A Highly Effective Approach for Designing Functional Programs
Nowadays, I design my programs with an approach that I call ‘Double Cone Design’. Inspired from a rendering of an elegant mathematical construct called a ‘double cone’ that is intersected by a plane segment, it colorfully illustrates my overall approach to software design –
The bottom cone, data abstraction, represents the bottom-up ‘architectural’ view of my programs. Except for primitive types like Vector2’s, nearly every type in my program is implemented as a data abstraction as described in SICP here. I also gave a detailed presentation on how to successfully architect F# programs by recursively applying data abstraction to your domain’s types.
The top cone, symbolics, represents the top-down, ‘representational’ view of my programs. Nearly every type in my program can be represented as a generic ‘Symbol’ type, manipulated symbolically, serialized to disk, and so on. Here’s the encoding of the Symbol type in F#.
Most importantly, it gives us the ability to implement a top-level scripting language for our program, as well as the ability to add domain-specific languages as we need them almost entirely for free. An example of the latter being the special effect system of my purely functional game engine, Nu –
The plane section, purity / efficiency, represents the spectrum from purity to efficiency somewherein I choose to dabble depending on what I’m creating. Think of moving along this plane by sliding the double cone either left of right.
How do we decide where to move on this spectrum? When programmability is paramount, such as when encoding game logic, I scoot closer to the purity side of the spectrum, building almost everything out of immutable data structures. When performance is paramount, such as when writing a renderer or physics engine, I build most things out of mutable data structures and arrays. When connecting the two worlds, I use very special techniques like message queuing and mutation-caching (EG – Prime.KeyedCache and Prime.MutantCache) to encapsulate highly-efficient mutable abstractions below the immutable APIs.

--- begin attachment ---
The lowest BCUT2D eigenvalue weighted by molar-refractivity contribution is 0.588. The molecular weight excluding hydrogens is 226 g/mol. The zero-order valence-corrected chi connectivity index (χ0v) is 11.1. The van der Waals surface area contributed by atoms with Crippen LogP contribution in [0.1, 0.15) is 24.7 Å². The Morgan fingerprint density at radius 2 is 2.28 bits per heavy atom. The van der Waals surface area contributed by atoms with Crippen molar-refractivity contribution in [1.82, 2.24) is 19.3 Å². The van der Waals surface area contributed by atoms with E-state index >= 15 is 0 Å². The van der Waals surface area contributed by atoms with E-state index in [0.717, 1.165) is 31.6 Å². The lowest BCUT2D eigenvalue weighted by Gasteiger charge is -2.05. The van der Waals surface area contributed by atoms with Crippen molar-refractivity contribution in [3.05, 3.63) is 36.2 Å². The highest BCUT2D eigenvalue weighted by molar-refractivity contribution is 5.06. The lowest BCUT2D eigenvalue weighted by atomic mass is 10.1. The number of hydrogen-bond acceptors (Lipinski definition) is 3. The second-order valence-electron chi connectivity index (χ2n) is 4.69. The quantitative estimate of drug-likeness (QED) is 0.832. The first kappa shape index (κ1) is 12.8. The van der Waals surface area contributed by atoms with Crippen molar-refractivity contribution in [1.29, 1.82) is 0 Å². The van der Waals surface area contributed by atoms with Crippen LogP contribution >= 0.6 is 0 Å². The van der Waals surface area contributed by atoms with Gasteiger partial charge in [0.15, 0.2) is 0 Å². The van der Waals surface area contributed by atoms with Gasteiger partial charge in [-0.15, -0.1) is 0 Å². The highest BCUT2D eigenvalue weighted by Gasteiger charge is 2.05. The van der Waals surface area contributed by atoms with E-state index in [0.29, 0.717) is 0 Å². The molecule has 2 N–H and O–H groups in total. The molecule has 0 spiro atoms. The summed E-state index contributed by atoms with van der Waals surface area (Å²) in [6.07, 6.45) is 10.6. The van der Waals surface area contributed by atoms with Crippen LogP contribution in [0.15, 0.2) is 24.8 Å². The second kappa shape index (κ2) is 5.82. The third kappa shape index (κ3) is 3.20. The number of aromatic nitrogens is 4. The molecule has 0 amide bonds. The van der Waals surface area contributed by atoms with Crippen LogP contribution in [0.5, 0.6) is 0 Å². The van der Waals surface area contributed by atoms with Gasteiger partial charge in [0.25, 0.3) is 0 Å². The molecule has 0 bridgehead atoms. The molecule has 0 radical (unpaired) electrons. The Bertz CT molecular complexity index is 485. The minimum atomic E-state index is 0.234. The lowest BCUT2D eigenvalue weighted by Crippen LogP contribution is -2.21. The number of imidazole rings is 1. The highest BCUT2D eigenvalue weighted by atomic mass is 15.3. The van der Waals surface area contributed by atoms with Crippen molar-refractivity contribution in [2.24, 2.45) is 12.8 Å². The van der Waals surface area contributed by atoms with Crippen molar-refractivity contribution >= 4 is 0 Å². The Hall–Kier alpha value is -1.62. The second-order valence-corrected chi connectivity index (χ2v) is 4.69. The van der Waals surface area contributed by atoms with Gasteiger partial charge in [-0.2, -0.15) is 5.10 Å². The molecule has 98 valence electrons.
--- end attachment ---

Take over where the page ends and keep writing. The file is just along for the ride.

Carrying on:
Not represented by the above image, but oft-enough utilized by myself to be of note in this discussion, is sub-typing as an extensibility technique. .NET-style interfaces on F# records and DUs allow users of our APIs to write self-contained components that can be plugged in to customize behavior where needed. Of course, component-style plug-ins as such are less composable than purely combinator-based APIs, but are more widely applicable than the latter.
Since I’m a functional programmer, I sometimes get push-back against the use of sub-typing via interfaces from my peers ‘too OOP’. for being . But what I emphasize is that sub-typing is not OOP, but is in fact an orthogonal concept — and one that is unfortunately too conflated with OOP in the mind of most programmers merely due to its historical association. You can think of sub-typing as simply adding a level of abstraction over an existing set of related data abstractions to form an abstraction over data abstractions. We don’t always need this level of abstraction, but it is essential for building things like plug-ins in F#.
Interestingly, I’ve implemented both F# and C++ libraries (open source with MIT licenses on both) that provide the basic types needed for the ‘double cone design’ approach. If you’re going for purity and programmability (the left-hand side of our plane), I suggest you try out the F# library, Prime, here. If you’re going for raw machine efficiency (the right-hand side), try out the C++ library, ax, here. If you don’t like either of those languages, the relevant portions of these libraries are portable to most other languages.